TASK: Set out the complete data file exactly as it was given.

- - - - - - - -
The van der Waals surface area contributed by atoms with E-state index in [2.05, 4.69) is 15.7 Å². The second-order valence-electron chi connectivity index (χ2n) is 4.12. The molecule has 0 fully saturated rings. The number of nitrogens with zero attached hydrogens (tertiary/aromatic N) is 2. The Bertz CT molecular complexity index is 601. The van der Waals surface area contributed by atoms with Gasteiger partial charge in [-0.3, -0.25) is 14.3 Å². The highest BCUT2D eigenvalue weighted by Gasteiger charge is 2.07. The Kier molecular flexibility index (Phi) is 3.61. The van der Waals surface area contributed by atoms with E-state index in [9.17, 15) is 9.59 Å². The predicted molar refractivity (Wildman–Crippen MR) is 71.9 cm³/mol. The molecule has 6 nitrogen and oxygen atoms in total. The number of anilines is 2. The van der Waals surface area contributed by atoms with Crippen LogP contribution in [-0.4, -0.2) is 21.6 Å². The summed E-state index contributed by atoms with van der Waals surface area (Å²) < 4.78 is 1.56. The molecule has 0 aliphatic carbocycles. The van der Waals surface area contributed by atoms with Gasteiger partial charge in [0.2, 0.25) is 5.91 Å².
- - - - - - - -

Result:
The van der Waals surface area contributed by atoms with E-state index in [2.05, 4.69) is 15.7 Å². The second-order valence-electron chi connectivity index (χ2n) is 4.12. The molecule has 0 fully saturated rings. The number of nitrogens with zero attached hydrogens (tertiary/aromatic N) is 2. The Bertz CT molecular complexity index is 601. The van der Waals surface area contributed by atoms with Gasteiger partial charge in [-0.3, -0.25) is 14.3 Å². The highest BCUT2D eigenvalue weighted by Gasteiger charge is 2.07. The Kier molecular flexibility index (Phi) is 3.61. The van der Waals surface area contributed by atoms with E-state index in [9.17, 15) is 9.59 Å². The predicted molar refractivity (Wildman–Crippen MR) is 71.9 cm³/mol. The molecule has 6 nitrogen and oxygen atoms in total. The number of anilines is 2. The van der Waals surface area contributed by atoms with Crippen LogP contribution in [-0.4, -0.2) is 21.6 Å². The summed E-state index contributed by atoms with van der Waals surface area (Å²) < 4.78 is 1.56. The molecule has 0 aliphatic carbocycles. The van der Waals surface area contributed by atoms with Gasteiger partial charge in [0.2, 0.25) is 5.91 Å².